Researchers at Leeds and Reading have discovered
how ordinary foods, such as chips and crisps,
come to contain a potential carcinogen and
- at high doses a nerve poison, and in trace
amounts a probable carcinogen is produced
when plant-based foods are fried, baked, roasted,
toasted or even microwaved. Its presence in
cooked foods especially chips, crisps
and crackers was discovered by researchers
earlier this year, but until now, the chemical
mechanism which produced it was unknown.
Bronek Wedzicha of the University of Leeds
believed a chemical process called the Maillard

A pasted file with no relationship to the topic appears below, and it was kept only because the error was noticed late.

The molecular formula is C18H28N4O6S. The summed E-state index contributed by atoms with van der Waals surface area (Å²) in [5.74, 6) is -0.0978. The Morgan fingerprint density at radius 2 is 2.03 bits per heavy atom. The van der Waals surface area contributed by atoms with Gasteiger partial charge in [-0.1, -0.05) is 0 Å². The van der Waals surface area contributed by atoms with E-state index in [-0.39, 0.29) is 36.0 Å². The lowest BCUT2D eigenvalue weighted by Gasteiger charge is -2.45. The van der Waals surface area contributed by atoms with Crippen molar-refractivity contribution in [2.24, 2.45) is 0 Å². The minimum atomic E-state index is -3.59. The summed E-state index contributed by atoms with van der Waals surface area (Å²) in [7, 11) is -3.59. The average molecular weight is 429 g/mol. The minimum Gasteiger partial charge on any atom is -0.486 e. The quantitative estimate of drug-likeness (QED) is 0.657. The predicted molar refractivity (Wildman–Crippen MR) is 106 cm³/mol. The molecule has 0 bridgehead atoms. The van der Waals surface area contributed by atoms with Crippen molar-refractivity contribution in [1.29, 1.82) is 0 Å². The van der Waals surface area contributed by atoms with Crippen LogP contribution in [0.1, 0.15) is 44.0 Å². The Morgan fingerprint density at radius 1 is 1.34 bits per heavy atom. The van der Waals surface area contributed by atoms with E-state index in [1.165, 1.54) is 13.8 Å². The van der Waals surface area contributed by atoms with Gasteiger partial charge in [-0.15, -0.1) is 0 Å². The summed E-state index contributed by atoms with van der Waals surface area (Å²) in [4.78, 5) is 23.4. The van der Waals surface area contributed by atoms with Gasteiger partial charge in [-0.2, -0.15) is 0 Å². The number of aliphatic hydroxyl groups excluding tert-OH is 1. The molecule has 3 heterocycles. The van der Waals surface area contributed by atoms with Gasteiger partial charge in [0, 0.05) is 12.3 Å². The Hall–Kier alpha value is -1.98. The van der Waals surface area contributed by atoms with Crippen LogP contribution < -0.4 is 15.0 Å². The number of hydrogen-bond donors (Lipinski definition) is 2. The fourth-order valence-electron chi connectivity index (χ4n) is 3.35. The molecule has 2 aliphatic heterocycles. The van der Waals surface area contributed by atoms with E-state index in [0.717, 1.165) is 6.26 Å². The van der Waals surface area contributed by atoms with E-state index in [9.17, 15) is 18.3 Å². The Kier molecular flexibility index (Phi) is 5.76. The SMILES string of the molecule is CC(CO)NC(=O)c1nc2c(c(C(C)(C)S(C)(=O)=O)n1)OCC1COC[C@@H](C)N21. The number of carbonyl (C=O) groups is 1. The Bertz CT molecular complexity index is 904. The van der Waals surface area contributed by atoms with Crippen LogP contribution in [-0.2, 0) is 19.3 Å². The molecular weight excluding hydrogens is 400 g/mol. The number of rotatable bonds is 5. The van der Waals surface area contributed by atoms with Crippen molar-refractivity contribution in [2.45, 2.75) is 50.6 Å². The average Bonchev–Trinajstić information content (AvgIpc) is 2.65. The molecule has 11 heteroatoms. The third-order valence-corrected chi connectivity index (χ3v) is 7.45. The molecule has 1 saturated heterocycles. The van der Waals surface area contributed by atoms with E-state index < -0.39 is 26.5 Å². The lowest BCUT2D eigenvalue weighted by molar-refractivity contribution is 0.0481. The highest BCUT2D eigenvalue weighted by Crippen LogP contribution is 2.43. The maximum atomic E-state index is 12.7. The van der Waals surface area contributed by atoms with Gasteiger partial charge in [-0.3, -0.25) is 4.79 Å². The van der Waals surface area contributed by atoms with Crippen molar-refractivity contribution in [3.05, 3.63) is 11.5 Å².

reaction underpinned the acrylamide mystery.
Tests carried out at the University of Reading,
together with his colleague Professor Mottram,
have proved this theory correct. The Maillard
reaction occurs at moderately high temperatures
between amino acids and sugars, and is responsible
for the colour and flavour of cooked food.
we cant avoid acrylamide unless we stop
cooking food altogether, it may be possible
to lessen the amount produced," said
Professor Wedzicha. One obvious piece
of advice is, when youre cooking
dont frazzle it.